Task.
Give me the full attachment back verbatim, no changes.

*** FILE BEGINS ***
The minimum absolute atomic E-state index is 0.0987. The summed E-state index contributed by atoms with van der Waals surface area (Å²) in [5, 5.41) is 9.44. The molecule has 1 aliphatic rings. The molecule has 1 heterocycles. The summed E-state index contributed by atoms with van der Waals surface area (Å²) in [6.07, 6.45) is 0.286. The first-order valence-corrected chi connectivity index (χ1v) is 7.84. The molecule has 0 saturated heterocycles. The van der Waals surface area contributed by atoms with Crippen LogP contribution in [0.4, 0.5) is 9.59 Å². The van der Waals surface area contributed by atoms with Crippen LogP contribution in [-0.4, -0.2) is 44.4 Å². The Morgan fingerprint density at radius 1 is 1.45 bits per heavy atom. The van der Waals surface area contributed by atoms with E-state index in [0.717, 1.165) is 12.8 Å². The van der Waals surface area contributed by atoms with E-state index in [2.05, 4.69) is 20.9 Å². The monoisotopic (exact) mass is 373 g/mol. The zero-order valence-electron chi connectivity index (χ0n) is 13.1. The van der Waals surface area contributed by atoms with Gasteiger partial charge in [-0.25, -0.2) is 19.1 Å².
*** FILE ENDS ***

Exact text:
The minimum absolute atomic E-state index is 0.0987. The summed E-state index contributed by atoms with van der Waals surface area (Å²) in [5, 5.41) is 9.44. The molecule has 1 aliphatic rings. The molecule has 1 heterocycles. The summed E-state index contributed by atoms with van der Waals surface area (Å²) in [6.07, 6.45) is 0.286. The first-order valence-corrected chi connectivity index (χ1v) is 7.84. The molecule has 0 saturated heterocycles. The van der Waals surface area contributed by atoms with Crippen LogP contribution in [0.4, 0.5) is 9.59 Å². The van der Waals surface area contributed by atoms with Crippen LogP contribution in [-0.4, -0.2) is 44.4 Å². The Morgan fingerprint density at radius 1 is 1.45 bits per heavy atom. The van der Waals surface area contributed by atoms with E-state index in [0.717, 1.165) is 12.8 Å². The van der Waals surface area contributed by atoms with E-state index in [2.05, 4.69) is 20.9 Å². The monoisotopic (exact) mass is 373 g/mol. The zero-order valence-electron chi connectivity index (χ0n) is 13.1. The van der Waals surface area contributed by atoms with Gasteiger partial charge in [-0.25, -0.2) is 19.1 Å².